Lecture_03_Nat_Select_%26_humans0-1

Lecture_03_Nat_Select_%26_humans0-1 - 8/29/2006 Lecture 3...

Info iconThis preview shows pages 1–3. Sign up to view the full content.

View Full Document Right Arrow Icon
8/29/2006 Lecture 3 – Evoluation and Human Variation 4 KEY ELEMENTS OF THE THEORY OF NATURAL SELECTION 1) HEREDITY : Living things have the capacity to pass many of their characteristics on to offspring through heredity 2) VARIATION : There is variation in populations in individuals ability to survive and reproduce - We now know the ultimate source of this variation is mutation in the genetic code 3) COMPETITION : Resources necessary for survival and reproduction are finite: populations tend to grow up to and surpass this finite resource base 4) NATURAL SELECTION : variants in the population better equipped to survive, compete, and reproduce will pass on their characteristics to the next generation at a higher rate than less successful variants, eventually replacing them * The result is diversification of life forms , with different species adapting to their particular environments through evolutionary change New life forms arise through the evolutionary process * One of the most common causes of evolutionary change is environmental change - New environments can favor new or variations that affect survival and reproduction - The underlying cause of environmental change is usually climatic change * Populations undergo evolutionary change if there are changes in the environment through time - The example of the peppered moths in England - Primates first evolved in tropical rainforest environments ~ The Earth’s environment became cooler and dryer, rainforests were reduced, new large bodied terrestrial (ground living) primates appeared * Evolutionary change can also occur when populations move into or colonize new environments outside their original range - Populations may move because of competition in their original range The key process driving natural selection is differential reproductive success * FITNESS = ability of an organism to leave offspring. - Components of fitness: factors that affect differential reproductive success ~ Differences in ability to survive to produce offspring ~ Differences in efficiency at energy gathering and processing ~ Differences in attracting mates - Especially for males ~ Differences attracting the best mates ~ Differences in producing lots of offspring (quantity)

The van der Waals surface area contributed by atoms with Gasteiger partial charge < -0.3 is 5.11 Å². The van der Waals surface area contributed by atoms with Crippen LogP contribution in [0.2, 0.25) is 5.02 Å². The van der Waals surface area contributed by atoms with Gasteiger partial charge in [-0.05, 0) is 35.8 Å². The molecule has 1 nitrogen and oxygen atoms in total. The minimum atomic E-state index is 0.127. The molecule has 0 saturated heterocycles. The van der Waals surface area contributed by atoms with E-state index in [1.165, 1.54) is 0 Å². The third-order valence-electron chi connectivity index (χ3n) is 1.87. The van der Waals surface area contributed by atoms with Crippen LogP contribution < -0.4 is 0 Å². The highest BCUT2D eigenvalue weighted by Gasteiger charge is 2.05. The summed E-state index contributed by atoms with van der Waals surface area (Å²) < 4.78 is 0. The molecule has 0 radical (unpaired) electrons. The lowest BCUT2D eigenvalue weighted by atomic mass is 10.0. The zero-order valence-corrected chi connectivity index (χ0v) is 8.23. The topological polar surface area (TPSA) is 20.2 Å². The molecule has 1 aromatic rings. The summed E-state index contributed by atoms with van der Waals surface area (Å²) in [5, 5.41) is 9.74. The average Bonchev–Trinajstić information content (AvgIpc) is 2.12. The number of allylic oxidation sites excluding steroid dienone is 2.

Background image of page 1

Info iconThis preview has intentionally blurred sections. Sign up to view the full version.

View Full DocumentRight Arrow Icon
8/29/2006 ~ Differences in producing viable offspring (quality) * Must be judged vs. other individuals in the population. Natural selection will affect ANY heritable characteristics (traits) that affect these components of fitness * Morphological traits * Behavioral traits * One catch = some important traits may not be NOT heritable Requirements to survive and reproduce : 1) get food (energy) 2) avoid environmental hazards 3) avoid parasites and disease 4) avoid becoming food for other organisms 5) find mates 6) help solve these problems for their offspring (parental care) Genotype - phenotype distinction * Genotype : genetic makeup, two sets of chromosomes one from each parent - circa 30,000 genes in our genome (set of genes) - the actual genetic makeup of an organism, which is passed on (inherited)
Background image of page 2
Image of page 3
This is the end of the preview. Sign up to access the rest of the document.

This note was uploaded on 03/24/2010 for the course ANTHRO 101 taught by Professor Osbjorn during the Fall '09 term at New Mexico.

Page1 / 9

Lecture_03_Nat_Select_%26_humans0-1 - 8/29/2006 Lecture 3...

This preview shows document pages 1 - 3. Sign up to view the full document.

View Full Document Right Arrow Icon
Ask a homework question - tutors are online